"I just showed up and grabbed an apron, you know? I know what to do," Williams said.

Georgia Power workers fill up a plate at Southern Soul. Photo via Southern Soul BBQ/Facebook, used with permission.

Southern Soul put out the call to emergency workers and first responders on the island — first through word of mouth, then on social media — that lunch was available free of charge. They came in groups: local police, firefighters, state police, power company workers, Homeland Security officers. It was organized chaos, but the line kept moving.

"They just kept food rolling out until we pretty much ran out," Nardell said.

Around 7 p.m., the power came back on.

The next day, the crew at Southern Soul expanded the food service to include locals who stayed on the island.

Sapp, who had previously ridden out storms in South Carolina, Hawaii, and Oklahoma, knew how restorative a hot meal could be to those left behind.

"What I learned at all of those places is, people have got to eat," Sapp said. "They’re not going to have anything to eat, there’s not going to be any power, there’s not going to be anything."

Williams recalled running food to an elderly man who no one could reach.

"He’s a 94-year-old man that has dementia and they couldn’t get a hold of him," Williams said.

Emergency workers eat at Southern Soul. Photo via Southern Soul BBQ/Facebook, used with permission.

While emergency crews were untangling power lines and clearing tree limbs off the roads, local volunteers met at Southern Soul in the late morning to coordinate assistance efforts.

"One of the neighbors had gotten in touch with me to ask if I could check on their chickens, so I got into their backyard, climbed their fence, and fed their chickens," said Kirsten Hawkins, Southern Soul's general manager, who made tea and helped serve.

Meanwhile, Love and others drove around checking on the homes of residents who had evacuated and cutting away trees that were blocking driveways.

"We were actually joking that we’d declared martial law, because we could go around the roundabout the wrong way and drive as fast as we wanted," Love said.

Provenzano credits Southern Soul, along with a number of other local restaurants that stayed open, for helping the recovery effort run smoothly and allowing emergency workers to stay on the island through mealtimes, instead of having to travel to a staging area on the mainland.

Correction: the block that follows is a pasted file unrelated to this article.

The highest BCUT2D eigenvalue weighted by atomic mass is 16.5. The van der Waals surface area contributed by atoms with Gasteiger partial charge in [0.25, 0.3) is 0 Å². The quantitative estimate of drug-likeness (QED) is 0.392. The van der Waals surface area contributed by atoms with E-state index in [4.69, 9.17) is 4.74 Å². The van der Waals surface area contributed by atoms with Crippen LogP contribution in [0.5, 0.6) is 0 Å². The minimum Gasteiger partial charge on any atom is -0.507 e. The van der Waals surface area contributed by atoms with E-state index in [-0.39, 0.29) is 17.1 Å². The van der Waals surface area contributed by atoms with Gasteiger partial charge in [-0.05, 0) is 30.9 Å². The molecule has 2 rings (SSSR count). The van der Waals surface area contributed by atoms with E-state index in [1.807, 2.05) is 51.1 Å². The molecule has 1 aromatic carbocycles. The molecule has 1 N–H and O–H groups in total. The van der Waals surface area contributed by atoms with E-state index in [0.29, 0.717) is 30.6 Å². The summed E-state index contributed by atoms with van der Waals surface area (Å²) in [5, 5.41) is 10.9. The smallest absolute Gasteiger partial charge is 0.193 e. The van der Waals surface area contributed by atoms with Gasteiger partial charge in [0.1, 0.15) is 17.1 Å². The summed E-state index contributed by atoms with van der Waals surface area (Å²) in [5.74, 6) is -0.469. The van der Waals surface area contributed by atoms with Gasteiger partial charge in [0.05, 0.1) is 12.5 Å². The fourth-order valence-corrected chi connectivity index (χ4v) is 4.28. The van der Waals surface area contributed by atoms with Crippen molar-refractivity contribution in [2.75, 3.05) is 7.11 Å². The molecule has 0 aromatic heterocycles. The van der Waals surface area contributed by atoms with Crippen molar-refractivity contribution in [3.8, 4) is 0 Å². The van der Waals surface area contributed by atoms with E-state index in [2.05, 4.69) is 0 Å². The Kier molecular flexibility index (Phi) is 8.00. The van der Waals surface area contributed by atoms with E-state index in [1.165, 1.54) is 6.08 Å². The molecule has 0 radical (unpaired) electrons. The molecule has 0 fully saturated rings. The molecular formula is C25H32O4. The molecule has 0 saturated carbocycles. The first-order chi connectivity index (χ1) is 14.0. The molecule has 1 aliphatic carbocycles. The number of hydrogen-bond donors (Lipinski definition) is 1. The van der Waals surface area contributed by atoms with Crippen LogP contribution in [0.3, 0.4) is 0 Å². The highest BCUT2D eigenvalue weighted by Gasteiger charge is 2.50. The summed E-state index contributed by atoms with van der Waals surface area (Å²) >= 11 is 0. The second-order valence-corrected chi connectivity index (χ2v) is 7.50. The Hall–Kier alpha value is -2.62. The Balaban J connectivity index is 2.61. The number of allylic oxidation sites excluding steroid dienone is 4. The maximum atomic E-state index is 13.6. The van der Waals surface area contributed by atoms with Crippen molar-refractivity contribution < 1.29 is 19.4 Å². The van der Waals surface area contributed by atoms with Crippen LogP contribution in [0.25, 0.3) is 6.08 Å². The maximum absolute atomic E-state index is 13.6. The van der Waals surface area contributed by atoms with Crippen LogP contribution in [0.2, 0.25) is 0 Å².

A previous storm in 1999, he explained, forced the island to evacuate without a plan, and clean-up efforts chaotic and disorganized. After Matthew, most of the island's roads were clear and lights were back on within 96 hours.

"If you had told me that we wouldn’t even have power crews on the island until mid-day Saturday, and that all the customers would have their power restored by Tuesday night, I’d have said there’s no way," Provenzano said. He praised the power company employees for working non-stop, the police for keeping the proceedings orderly, and the local volunteers for filling in the gaps.

Sapp said he and Bufkin were duty-bound to play a small part.

"We owe St. Simons everything. I owe them everything. They take care of us like we’re their kids, and we try to take care of everybody around here," he said.

Southern Soul resumed regular service on Monday night. On Tuesday, Love and his crew stopped by for dinner.

The golfer was exhausted from clearing when the chef approached his table and asked what he was doing next.

"I said, 'We’re not doing anything, we’re done for the day, I’m gonna go to sleep,' and he said, 'Alright, come on, we’re making rub,'" Love said.

The smoker. Photo via Southern Soul BBQ/Facebook, used with permission.

The chef led him around back to a cement mixer. After a long few days, blending spices was therapy.

"That’s us. We cook barbecue, you know?" Sapp said.

True

We're redefining what normal means in these uncertain times, and although this is different for all of us, love continues to transform us for the better.

Love is what united Marie-Claire and David Archbold, who met while taking a photography class. "We went into the darkroom to see what developed," they joke—and after a decade of marriage, they know firsthand the deep commitment and connection romantic love requires.